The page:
Supreme Court Cites Errors in JURY SELECTION, Grants New Trial

Pictured in the courtroom at the Supreme Court Building in Nashville are (seated) Chief Justice Sharon G. Lee, (standing left to right) Justice Holly M. Kirby, Justice Jeffrey S. Bivins, Justice Gary R. Wade, and Justice Cornelia A. Clark
Pictured in the courtroom at the Supreme Court Building in Nashville are (seated) Chief Justice Sharon G. Lee, (standing left to right) Justice Holly M. Kirby, Justice Jeffrey S. Bivins, Justice Gary R. Wade, and Justice Cornelia A. Clark

Nashville, Tenn. – The Tennessee Supreme Court has ordered a new trial in a Union County sexual battery case because the jury was not selected in the manner prescribed by the Tennessee Rules of Criminal Procedure. Dominic Frausto was found guilty by a jury in 2009 of two counts of sexual battery. He appealed the case, challenging, among other things, the method used to select the jury for his trial.

The process for selecting a juror in criminal trials is laid out in the Rules of Criminal Procedure and is very specific. As part of this process, the prosecution and the defense receive an equal number of peremptory challenges, which they may use to dismiss jurors without stating a reason for their dismissal.

Typically, before peremptory challenges are exercised, a group of jurors is seated in the jury box and questioned by attorneys for both sides. The attorneys are then given an opportunity to exercise peremptory challenges. When attorneys use peremptory challenges to eliminate prospective jurors, the trial judge replaces the jurors in the order of their dismissal with other prospective jurors not yet seated in the jury box. Questioning resumes, additional peremptory challenges are exercised, and additional replacement jurors are seated until either the attorneys are satisfied with the panel of jurors, or they run out of challenges.

In this case, a group of 18 prospective jurors was brought in and questioned, and the defense attorney used seven of his nine peremptory challenges, bringing the panel to 11. Rather than seating two replacement jurors, to bring the jury to the 13 needed for trial, the trial judge excused the first group of 11, seated an entirely different group of 18, and allowed the attorneys to begin interviewing this new group.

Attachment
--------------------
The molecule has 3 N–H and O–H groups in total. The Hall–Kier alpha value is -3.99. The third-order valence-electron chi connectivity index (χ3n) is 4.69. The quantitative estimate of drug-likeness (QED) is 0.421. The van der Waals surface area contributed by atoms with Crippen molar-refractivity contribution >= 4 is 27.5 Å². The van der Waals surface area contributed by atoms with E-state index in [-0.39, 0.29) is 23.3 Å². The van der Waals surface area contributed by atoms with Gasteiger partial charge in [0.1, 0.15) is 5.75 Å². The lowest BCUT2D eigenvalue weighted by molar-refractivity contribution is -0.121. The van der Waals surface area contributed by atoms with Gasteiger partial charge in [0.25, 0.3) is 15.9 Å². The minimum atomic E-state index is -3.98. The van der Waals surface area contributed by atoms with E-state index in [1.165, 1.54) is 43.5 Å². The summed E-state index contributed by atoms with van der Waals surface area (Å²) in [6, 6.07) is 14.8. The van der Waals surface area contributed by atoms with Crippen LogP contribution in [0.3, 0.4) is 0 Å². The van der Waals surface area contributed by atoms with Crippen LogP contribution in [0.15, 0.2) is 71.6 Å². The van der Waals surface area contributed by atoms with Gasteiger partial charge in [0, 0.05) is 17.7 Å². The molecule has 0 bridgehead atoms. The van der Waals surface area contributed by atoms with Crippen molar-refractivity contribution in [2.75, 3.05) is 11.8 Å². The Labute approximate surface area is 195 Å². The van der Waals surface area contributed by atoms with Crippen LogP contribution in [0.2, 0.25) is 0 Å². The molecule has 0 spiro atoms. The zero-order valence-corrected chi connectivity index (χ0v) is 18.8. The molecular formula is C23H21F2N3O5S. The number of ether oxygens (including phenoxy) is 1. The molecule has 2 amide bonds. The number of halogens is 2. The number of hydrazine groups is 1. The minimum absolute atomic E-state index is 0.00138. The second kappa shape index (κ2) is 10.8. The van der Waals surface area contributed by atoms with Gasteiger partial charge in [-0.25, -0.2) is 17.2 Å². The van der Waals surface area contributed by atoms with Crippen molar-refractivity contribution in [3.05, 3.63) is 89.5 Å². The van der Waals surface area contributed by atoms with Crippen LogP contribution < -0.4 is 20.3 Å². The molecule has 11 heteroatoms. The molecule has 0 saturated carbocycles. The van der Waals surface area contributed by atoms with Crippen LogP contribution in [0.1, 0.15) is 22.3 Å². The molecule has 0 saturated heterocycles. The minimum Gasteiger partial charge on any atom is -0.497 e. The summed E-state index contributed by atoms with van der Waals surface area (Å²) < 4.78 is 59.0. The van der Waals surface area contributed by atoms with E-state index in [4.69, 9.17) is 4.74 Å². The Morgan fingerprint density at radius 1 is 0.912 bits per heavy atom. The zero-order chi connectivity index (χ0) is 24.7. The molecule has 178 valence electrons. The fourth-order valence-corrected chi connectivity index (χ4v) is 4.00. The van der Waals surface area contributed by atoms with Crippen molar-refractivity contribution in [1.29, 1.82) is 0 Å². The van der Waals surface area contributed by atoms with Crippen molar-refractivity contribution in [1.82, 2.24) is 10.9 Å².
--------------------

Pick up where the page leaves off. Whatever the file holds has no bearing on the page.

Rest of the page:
After the parties exercised five more peremptory challenges, and the trial court dismissed another juror for cause, 12 jurors from the second group remained. The trial court then combined the first group of 11 with the second group of 12, and from this combined group of 23, the trial court randomly selected 13 jurors to serve as Mr. Frausto’s trial jury. The defense objected to the use of this method of jury selection, which is not authorized by the Rules of Criminal Procedure, but was overruled by the trial court.

Mr. Frausto appealed the ultimate guilty verdict of the trial court to the Court of Criminal Appeals, which affirmed the decision. The Supreme Court agreed to hear the case and determined that the deviations from the jury selection procedure required by the Rules of Criminal Procedure deprived the parties of their opportunity to properly exercise their peremptory challenges and resulted in prejudice to the judicial process. The Supreme Court granted Mr. Frausto a new trial.

To read the State v. Dominic Eric Frausto opinion, authored by Justice Cornelia A. Clark, visit the Opinions section of

About Brad Jones

Brad is the Owner/Operator of BBB TV 12, and has been with the company since August of 1996. Brad is a 1987 graduate of Coalfield High School and a 1995 graduate of the University of Tennessee College of Communications. He won the 1995 broadcast production student of the year award. Brad worked at Shop at Home, Inc. a home shopping network that was located in Knoxville, TN from 1993 - 1995 and then at Via TV (RSTV, Inc.) from 1995 - 1996. After some freelance work in Nashville, Brad joined the BBB Communications staff in August of 1996. A short stint at WVLT TV as a news photographer was in 2001, but he continued to work at BBB TV as well. Brad is married to Nicole Jenkins Jones, a 1990 graduate of Oak Ridge High School, who works at Oak Ridge Gastroenterology and Associates in Oak Ridge. They have 3 kids, Trevor Bogard, 27, Chandler 22, and Naomi 13. On December 12, 2013 they welcomed their first grandchild, Carter Ryan Bogard. Brad is also the assistant boys basketball coach at Coalfield High School for the past 11 years. In 2013-14 the Yellow Jackets won their first district title since 1991 and just the 4th in school history.

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